Injuries can trigger anxiety and concern for most professional athletes. “Will this influence my performance? Will this affect my career?” That’s why sports medicine programs focus on helping these individuals get back on the field faster — to ease their worries.
When athlete Seo-In Kim felt a twinge and soreness on his right knee, he began to worry. He noticed the soreness early in the season and initially didn’t think much of it. But when the pain turned to discomfort and limited his ability to play, he feared the worst. He could not turn and sprint as quickly and could not cover as much ground. As a result, he started to lose minutes on the field.
“Any athlete who has gone through an injury has the same doubt – is this the end of my career?” he thought.
As a midfielder, Kim is expected to run from one end of the field to the other, requiring him to cover more ground than any other player. His attack-oriented position also means more tight turns, cuts, and sprints.
Born in South Korea but raised in the suburbs of Kansas City, the 27-year-old had already built what seemed like a lifetime of soccer experience. He had earned invitations to the United States Youth National Teams while at the prestigious Sporting Kansas City Academy. Kim attended Duke University and the University of California-Santa Barbara (UCSB) and went on to play professional soccer in places as far away as Malta and the Czech Republic. Most recently, he joined Chicago House Athletic Club.
“I tore a ligament on the same knee while at UCSB,” Kim said. “I was just beginning to recover mentally from that injury, so this new pain brought back some bad memories.”
Luckily, Sebastian Ko, M.D., the team’s physician, noticed his decline on the field and quickly assessed his knee.
All professional soccer teams have physical trainers on the bench to tend to on-field injuries, but surgeons are rarely present on the sidelines. As an orthopedic surgeon at the Chicago Center for Orthopedics at Weiss Memorial Hospital, Dr. Ko has a full schedule of patients to care for, yet found time to attend every House game.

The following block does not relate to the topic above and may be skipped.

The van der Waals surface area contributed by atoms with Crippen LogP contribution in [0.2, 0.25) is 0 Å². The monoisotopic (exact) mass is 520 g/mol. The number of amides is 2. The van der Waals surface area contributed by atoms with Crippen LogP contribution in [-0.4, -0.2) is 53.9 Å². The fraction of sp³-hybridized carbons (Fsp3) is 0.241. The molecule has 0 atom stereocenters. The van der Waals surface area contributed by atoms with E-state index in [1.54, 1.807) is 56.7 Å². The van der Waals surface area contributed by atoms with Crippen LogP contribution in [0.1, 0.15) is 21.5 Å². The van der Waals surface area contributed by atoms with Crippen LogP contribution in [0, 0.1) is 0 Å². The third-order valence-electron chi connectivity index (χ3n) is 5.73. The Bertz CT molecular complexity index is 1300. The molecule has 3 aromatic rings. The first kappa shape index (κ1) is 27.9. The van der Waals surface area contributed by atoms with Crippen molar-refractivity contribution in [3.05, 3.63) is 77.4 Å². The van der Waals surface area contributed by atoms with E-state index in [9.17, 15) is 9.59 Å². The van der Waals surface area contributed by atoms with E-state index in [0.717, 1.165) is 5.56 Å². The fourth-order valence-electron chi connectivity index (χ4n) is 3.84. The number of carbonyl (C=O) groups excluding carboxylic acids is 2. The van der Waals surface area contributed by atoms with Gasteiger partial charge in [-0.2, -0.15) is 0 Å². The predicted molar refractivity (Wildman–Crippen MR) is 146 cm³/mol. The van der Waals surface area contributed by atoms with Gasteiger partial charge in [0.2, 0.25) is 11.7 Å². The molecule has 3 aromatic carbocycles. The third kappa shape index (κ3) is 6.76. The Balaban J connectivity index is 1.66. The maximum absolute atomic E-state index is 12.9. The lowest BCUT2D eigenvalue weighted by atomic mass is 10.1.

“Every club has their own protocols regarding team doctors, but I have yet to see one as involved as Dr. Ko,” said Kim. “Having him at every Chicago House game is reassuring.”
Kim was afraid he might have torn a ligament. After examining him, Dr. Ko suggested that Kim get an MRI to allay any doubts he may have. The Chicago Center for Orthopedics has a unique program that could expedite the diagnostic and treatment process for amateur and professional athletes. The Fast-Track program means that injuries can be assessed quickly at the facility — within two days — rather than waiting weeks for an appointment and days for an x-ray or MRI.
“The Fast-Track program is one of the reasons why athletes choose to get diagnosed and treated at our facility,” noted Dr. Ko. “We’ve been able to help these individuals get back on the field sooner. For Kim, the MRI showed that he had suffered a torn meniscus ligament.”
“I never really had to sit and wait,” added Kim. “Dr. Ko had a plan within days, and I had the surgery.”
Kim was right to trust the optimism. Within two weeks of the surgery, he was already jogging. Two and a half months later he was back to doing full workouts. Kim was surprised at how quickly he was back on track.
“I really was expecting the worst, but Dr. Ko explained everything thoroughly, from surgery to rehabilitation, and with an empathetic ear.”
Although the season ended before he could fully recover, Kim feels ready to return to the field. He has regained the confidence in his body — and performance — once again.
“I don’t think it could have worked out any better than it did,” said Kim. “It’s a testament of the great work by Dr. Ko and everyone at the Chicago Center for Orthopedics. They worked so hard to give me a second chance. That’s admirable.”